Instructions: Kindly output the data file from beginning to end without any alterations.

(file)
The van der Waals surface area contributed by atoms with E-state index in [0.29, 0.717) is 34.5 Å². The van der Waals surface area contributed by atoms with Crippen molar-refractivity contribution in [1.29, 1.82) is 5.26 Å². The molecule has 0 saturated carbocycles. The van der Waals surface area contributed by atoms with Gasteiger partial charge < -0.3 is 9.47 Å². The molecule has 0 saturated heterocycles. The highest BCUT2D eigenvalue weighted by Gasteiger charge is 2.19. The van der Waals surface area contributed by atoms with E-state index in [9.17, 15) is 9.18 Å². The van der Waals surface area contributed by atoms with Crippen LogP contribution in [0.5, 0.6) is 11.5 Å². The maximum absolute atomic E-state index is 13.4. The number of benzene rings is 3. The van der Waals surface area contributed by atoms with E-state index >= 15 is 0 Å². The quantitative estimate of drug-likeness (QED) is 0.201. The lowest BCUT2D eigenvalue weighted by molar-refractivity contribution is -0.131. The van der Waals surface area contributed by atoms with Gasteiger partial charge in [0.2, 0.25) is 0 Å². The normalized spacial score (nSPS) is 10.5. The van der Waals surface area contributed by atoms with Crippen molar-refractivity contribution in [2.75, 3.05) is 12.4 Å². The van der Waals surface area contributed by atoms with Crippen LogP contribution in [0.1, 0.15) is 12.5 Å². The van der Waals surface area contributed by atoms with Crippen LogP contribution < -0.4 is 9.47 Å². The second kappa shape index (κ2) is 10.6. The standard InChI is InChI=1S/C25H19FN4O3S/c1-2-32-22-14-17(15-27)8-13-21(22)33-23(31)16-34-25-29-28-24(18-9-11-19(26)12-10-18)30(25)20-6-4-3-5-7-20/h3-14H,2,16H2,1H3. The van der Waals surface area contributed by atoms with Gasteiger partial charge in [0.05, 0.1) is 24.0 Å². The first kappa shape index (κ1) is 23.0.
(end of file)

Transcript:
The van der Waals surface area contributed by atoms with E-state index in [0.29, 0.717) is 34.5 Å². The van der Waals surface area contributed by atoms with Crippen molar-refractivity contribution in [1.29, 1.82) is 5.26 Å². The molecule has 0 saturated carbocycles. The van der Waals surface area contributed by atoms with Gasteiger partial charge < -0.3 is 9.47 Å². The molecule has 0 saturated heterocycles. The highest BCUT2D eigenvalue weighted by Gasteiger charge is 2.19. The van der Waals surface area contributed by atoms with E-state index in [9.17, 15) is 9.18 Å². The van der Waals surface area contributed by atoms with Crippen LogP contribution in [0.5, 0.6) is 11.5 Å². The maximum absolute atomic E-state index is 13.4. The number of benzene rings is 3. The van der Waals surface area contributed by atoms with E-state index >= 15 is 0 Å². The quantitative estimate of drug-likeness (QED) is 0.201. The lowest BCUT2D eigenvalue weighted by molar-refractivity contribution is -0.131. The van der Waals surface area contributed by atoms with Gasteiger partial charge in [0.2, 0.25) is 0 Å². The normalized spacial score (nSPS) is 10.5. The van der Waals surface area contributed by atoms with Crippen molar-refractivity contribution in [2.75, 3.05) is 12.4 Å². The van der Waals surface area contributed by atoms with Crippen LogP contribution in [0.1, 0.15) is 12.5 Å². The van der Waals surface area contributed by atoms with Crippen LogP contribution < -0.4 is 9.47 Å². The second kappa shape index (κ2) is 10.6. The standard InChI is InChI=1S/C25H19FN4O3S/c1-2-32-22-14-17(15-27)8-13-21(22)33-23(31)16-34-25-29-28-24(18-9-11-19(26)12-10-18)30(25)20-6-4-3-5-7-20/h3-14H,2,16H2,1H3. The van der Waals surface area contributed by atoms with Gasteiger partial charge in [0.05, 0.1) is 24.0 Å². The first kappa shape index (κ1) is 23.0.